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Web pd intro_2005

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  • 1. Positive Deviance Approach For Behavior & Social Change Funded through the Ford Foundation Tufts University
  • 2. The P o w e r of Positive Deviance
    • Solutions before our very eyes
    The Premise: In every community there are certain individuals whose uncommon practices/behaviors enable them to find better solutions to problems than their neighbors who have access to the same resources
  • 3. Positive Deviance (PD) Approach
    • What enables some members of the community
    • (the “Positive Deviants”) to find better solutions
    • to pervasive problems than their neighbors who have access to the same resources?
    • Identifying Solutions to Community Problems Within the Community Today
    The Key Question?
  • 4. Positive Deviance Inquiry
    • Establishes community behavioral norms related to the problem to be addressed
    Enables community to d iscover successful uncommon behaviors/ strategies practiced by the Positive Deviants
  • 5. Analyzing PD Findings
    • PDI findings are passed through a conceptual “accessibility sieve”
    Only those behaviors/strategies accessible to all are kept The rest are “TBU,” True but Useless (i.e. not accessible to all) and are discarded PD Behaviors Behaviors Behaviors Accessible to All
  • 6. Focus on PD Behavior
    • We can’t (yet) clone people
    • But we can adopt their successful behaviors/strategies
  • 7. PD Focus on Practice Rather than Knowledge
    • “ It’s easier to ACT your way into a new way of THINKING, than to
    • THINK your way into a new way of ACTING”
  • 8. PD Enables us to Act TODAY
    • The presence of Positive Deviants demonstrates that it is possible to find successful solutions TODAY before all the underlying causes are addressed!
    Although most problems have complex, interlinked underlying causes . . .
  • 9. The Four D s of Positive Deviance Approach D D D
  • 10. D efine
    • Define the problem , its perceived causes and related current practices (situation analysis)
    • Define what a successful outcome would look like (described as a behavioral or status outcome)
    D efine D efine
  • 11. D etermine
    • Determine if there are any individuals or entities in community who ALREADY exhibit desired behavior or status (PD identification)
  • 12. D iscover
    • Discover uncommon practices/behaviors enabling the PDs to outperform/find better solutions to the problem than others in their “community”
  • 13. esign
    • Design and implement intervention enabling others in “community” to access and PRACTICE new behaviors (focus on “doing” rather than transfer of knowledge)
    D
  • 14. Positive Deviance Process D etermine D iscover D esign D efine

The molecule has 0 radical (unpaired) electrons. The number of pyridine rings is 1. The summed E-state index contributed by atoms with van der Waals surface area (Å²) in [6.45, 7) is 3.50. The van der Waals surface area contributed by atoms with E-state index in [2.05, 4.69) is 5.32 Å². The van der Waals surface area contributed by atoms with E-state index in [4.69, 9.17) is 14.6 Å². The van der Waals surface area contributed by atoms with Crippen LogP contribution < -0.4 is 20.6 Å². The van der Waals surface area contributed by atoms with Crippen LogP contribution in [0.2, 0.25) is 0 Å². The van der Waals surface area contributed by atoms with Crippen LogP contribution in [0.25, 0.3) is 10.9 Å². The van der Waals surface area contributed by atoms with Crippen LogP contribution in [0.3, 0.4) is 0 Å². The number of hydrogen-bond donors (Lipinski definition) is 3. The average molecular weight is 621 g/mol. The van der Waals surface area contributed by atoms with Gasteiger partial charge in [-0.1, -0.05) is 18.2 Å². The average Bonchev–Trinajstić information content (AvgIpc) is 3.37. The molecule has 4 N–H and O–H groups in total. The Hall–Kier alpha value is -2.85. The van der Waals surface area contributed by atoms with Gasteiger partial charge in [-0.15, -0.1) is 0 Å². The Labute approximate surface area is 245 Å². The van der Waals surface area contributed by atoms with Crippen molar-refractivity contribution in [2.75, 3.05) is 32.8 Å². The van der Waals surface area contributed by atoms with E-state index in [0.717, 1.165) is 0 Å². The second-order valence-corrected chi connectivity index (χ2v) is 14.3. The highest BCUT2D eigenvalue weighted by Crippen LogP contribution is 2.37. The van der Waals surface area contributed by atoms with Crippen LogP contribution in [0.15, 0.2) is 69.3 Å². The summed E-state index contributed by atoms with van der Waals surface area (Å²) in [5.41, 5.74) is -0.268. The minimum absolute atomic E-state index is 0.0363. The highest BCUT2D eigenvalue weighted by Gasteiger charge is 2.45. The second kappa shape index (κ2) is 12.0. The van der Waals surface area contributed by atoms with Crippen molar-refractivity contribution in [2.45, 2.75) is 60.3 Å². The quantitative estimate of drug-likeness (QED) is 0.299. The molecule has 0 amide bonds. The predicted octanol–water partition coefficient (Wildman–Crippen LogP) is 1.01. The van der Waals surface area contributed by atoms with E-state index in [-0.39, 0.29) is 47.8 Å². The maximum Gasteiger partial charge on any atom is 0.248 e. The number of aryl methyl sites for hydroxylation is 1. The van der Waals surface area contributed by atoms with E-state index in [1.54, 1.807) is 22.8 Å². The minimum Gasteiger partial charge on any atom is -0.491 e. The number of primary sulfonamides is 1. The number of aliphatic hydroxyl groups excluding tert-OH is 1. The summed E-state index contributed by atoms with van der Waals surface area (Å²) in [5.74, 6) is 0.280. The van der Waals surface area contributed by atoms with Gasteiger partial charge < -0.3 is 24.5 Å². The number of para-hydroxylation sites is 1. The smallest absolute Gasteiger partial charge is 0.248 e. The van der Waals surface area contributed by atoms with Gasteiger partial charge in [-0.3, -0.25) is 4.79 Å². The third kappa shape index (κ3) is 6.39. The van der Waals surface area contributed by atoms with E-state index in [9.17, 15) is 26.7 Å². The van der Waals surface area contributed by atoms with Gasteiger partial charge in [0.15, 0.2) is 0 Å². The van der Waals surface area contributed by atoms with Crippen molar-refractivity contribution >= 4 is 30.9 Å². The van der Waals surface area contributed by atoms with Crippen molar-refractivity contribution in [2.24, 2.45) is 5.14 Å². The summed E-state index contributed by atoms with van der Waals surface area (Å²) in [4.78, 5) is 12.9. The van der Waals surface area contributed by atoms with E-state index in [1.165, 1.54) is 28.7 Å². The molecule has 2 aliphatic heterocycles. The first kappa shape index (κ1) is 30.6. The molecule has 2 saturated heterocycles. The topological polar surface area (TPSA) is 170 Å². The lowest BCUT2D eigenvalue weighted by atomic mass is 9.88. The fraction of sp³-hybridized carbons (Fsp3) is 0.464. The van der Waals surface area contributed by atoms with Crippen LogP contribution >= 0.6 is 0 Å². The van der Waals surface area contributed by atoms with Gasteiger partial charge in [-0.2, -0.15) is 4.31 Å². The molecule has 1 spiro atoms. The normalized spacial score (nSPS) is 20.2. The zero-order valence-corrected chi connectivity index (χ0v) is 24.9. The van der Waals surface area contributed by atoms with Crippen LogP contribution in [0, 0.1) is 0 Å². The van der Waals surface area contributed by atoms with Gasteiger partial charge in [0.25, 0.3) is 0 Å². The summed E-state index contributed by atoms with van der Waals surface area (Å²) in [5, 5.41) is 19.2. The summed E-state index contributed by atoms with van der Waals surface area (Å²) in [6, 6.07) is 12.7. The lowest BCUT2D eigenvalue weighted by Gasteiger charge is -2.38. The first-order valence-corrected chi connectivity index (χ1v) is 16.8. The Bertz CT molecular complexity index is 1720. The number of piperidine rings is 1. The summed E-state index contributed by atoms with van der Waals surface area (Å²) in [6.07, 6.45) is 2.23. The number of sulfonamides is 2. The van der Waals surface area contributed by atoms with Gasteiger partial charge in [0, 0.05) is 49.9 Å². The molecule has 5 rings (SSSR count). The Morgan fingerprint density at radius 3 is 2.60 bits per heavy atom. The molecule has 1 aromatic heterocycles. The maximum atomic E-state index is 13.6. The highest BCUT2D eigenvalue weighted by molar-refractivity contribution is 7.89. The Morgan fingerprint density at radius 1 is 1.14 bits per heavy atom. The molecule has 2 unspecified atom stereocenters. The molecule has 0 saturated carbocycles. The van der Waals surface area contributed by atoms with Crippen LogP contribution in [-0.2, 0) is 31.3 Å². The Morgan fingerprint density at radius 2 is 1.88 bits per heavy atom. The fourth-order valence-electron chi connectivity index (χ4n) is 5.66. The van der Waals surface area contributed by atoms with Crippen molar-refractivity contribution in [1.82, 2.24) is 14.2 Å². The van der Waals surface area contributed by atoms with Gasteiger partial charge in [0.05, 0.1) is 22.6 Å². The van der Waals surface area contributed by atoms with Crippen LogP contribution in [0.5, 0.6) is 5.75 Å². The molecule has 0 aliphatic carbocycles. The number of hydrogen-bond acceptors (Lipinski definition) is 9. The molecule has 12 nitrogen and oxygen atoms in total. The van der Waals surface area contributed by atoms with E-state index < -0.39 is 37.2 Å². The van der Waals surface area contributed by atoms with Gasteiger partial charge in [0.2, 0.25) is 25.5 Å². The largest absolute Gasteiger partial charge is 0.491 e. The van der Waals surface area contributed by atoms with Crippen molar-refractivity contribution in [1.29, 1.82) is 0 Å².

• 15. Fixed Solution Space Traditional Flows from problem analysis towards solution Expanded Solution Space PD Flows from identification and analysis of successful solution to problem solving Expanded Solution Space Actual Problem Parameters Actual Problem Parameters Actual Problem Parameters Perceived Problem Parameters Perceived Problem Parameters Perceived Problem Parameters Traditional vs PD Problem Solving Approach
  • 16. PD: Crossing The “Knowledge/Behavior Change Gap” Knowledge Behavior change
    • Perceived advantage
    • Opportunity for practice
    • Social proof
  • 17. TRADITIONAL VS POSITIVE DEVIANCE PROBLEM SOLVING APPROACH
    • TRADITIONAL
    • Externally Fueled (by “experts” or internal authority)
    • Top-down, Outside-in
    • Deficit Based “What’s wrong here?”
    • Begins with analysis of underlying causes of PROBLEM
    • Solution Space limited by perceived problem parameters
    • Triggers Immune System “defense response”
    • POSITIVE DEVIANCE
    • Internally Fueled (by “people like us”, same culture and resources)
    • Down-up, Inside-out
    • Asset Based “What’s right here?”
    • Begins with analysis of demonstrably successful SOLUTIONS
    • Solution Space enlarged through discovery of actual parameters
    • Bypasses Immune System (solution shares same “DNA” as host)
  • 18. PD and Attributes Dictating “Speed of Adoption of Innovation”
    • Diffusion Attributes
    • relative advantage
    • compatibility
    • complexity
    • triability
    • observability
    • Everett Rogers “Diffusion of Innovation”
    • PD Behavior Innovation
    • identified as “advantageous”
    • created within cultural context
    • Requires no special resources
    • opportunity to practice
    • through PDI and personal experience
  • 19. Geoffrey A Moore. Crossing the Chasm . PD & The Diffusion of Innovation Life-Cycle Community participates in discovery of innovation Thereby jumping the “early adopters/early majority” chasm
  • 20. Current Applications of Positive Deviance Argentina, US (NSDC) Education Issues US (Waterbury Hospital, Connecticut) Quality of Health Care Indonesia, Nepal Girl Trafficking Egypt Female Genital Cutting Egypt, Pakistan Viet Nam Antenatal care, Maternal & Newborn Care, Breastfeeding Myanmar, Indonesia, Viet Nam HIV/AIDS risk reduction More than 40 countries throughout the world Childhood development & Malnutrition (PD/Hearth) Countries Programmatic context